Lloyd, Keaton and Chaplin belong to a period of film history which was both developing and mastered. For as technology rapidly developed to instigate indispensable devices of sound and colour, the three geniuses had already perfected a genre. These great films operated and thrived on the purely visual and connected deeply with reality, as Lloyd once stated ‘My humor was never cruel or cynical. I just took life and poked fun at it. We made it so it could be understood the world over, without language barriers. We seem to have conquered the time barrier, too’.
In Girl Shy, Harold is an aspiring writer with a manuscript concerning how to seduce women. In reality, Harold is an utterly hopeless sap, a quivering and stammering mess at the sight of a woman, particularly Jobyna Ralston.
As with all works by Lloyd, Girl Shy is yet another demonstration of the star’s inhuman athleticism. In the last act alone, there are enough gags and stunts to fill ten silent comedies to the brim and induce a heart-attack. This segment tracks Lloyd as he rushes to thwart a wedding. Harold begins by attempting to catch a train but before the segment is over, he is chased by police, stealing a horse and cart and even riding a-top a tram car. It is a miraculous, seemingly never ending, sequence, but the longer it continues, the funnier and more dangerous it gets. The stunts grow larger as hapless Harold refuses to surrender, even after crashing nearly every possible transport. This is the inherent magic of Lloyd’s work, the distinction between the good and the great, Lloyd is always one step ahead of his audience. Whenever it seems the end is near or a conclusion is met, an unforeseen and hilarious obstacle swats our hero from triumph. Road rage of this level would not be seen again until The French Connection, or at least It’s a Mad, Mad, Mad, Mad World.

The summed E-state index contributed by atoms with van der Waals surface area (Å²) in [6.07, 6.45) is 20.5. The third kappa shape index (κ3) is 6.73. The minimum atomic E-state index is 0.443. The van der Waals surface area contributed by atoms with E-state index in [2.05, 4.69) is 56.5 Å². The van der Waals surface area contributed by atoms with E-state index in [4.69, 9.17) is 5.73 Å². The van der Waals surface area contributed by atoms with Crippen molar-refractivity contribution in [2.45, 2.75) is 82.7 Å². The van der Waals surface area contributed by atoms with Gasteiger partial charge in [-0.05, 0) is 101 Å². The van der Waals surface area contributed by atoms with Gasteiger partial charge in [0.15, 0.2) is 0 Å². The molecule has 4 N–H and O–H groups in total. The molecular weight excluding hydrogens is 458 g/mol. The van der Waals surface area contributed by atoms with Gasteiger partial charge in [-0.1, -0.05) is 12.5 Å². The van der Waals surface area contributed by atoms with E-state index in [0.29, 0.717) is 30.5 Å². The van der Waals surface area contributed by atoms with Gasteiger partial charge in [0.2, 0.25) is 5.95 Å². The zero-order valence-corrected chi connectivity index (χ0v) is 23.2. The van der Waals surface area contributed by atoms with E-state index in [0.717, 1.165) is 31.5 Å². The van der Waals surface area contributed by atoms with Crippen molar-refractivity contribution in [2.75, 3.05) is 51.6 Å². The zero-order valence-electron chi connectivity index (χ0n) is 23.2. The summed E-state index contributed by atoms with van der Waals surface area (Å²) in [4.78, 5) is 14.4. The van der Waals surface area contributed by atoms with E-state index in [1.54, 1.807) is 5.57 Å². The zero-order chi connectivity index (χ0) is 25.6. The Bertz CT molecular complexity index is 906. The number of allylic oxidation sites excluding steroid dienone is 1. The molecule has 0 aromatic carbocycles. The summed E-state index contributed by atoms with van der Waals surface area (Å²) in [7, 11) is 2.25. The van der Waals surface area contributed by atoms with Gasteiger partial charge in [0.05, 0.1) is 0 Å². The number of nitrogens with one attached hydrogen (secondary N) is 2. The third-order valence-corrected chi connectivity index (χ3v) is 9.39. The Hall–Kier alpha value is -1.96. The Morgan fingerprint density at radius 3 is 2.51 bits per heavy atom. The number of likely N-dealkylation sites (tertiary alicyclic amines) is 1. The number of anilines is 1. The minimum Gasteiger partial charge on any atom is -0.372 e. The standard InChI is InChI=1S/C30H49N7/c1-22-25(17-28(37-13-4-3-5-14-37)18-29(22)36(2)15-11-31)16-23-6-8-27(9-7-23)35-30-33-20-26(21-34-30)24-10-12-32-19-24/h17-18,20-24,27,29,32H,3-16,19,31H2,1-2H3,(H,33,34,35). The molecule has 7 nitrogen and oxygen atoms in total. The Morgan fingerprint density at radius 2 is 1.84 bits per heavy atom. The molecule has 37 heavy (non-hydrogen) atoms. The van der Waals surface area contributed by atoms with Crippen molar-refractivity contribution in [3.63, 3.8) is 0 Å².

Girl Shy is an excellent comedy but also an accomplished tender romance. Lloyd quickly earns our sympathy as he stammers at the sight of all the beautiful women which grace the tailors shop. Lloyd flirts with overplaying but never oversteps the mark, he’s simply the worst case of tongue tied ever witnessed. The greatness of this picture begins as Ralston enters frame. An outright beauty with the straight man qualities and timing needed to fully realise the film’s potential, the chemistry becomes instantly palpable. Lloyd and Ralston’s initial encounter evolves from disaster to spark and her final, self conscious farewell kiss delights us as much as Lloyd. It is truly sweet and reserved romance.
Lloyd demonstrates his capabilities as an actor outside of pure comedy, in a very touching scene, Lloyd has been laughed out of the publishers and meets Ralston as they planned. Devastated and defeated, Lloyd decides it is better to push Ralston away to a better life rather than let her love a disappointment. Lloyd struggles with himself, trying to play the careless, laughing womaniser whilst his heartbreaks at the sight of Ralston’s beautiful tear filled eyes. There is not a drop of melodrama, instead it is a beautifully quiet moment of heartbreak of a wonderful silver screen romance. Luckily, happiness is just around the corner for the pair.
An abundance of humorous scenes performed with expert timing and grace by the befuddled hero in a timeless romantic adventure.
Harold and Ralston have been separated after a spark of love on a train trip. Harold drifts downstream under a little bridge as he wanders through thoughts of the beautiful woman. Little does he know, she is standing on top of the bridge thinking of him. Harold gazes into the water and mistakes her angelic reflection for his ardour induced imagination.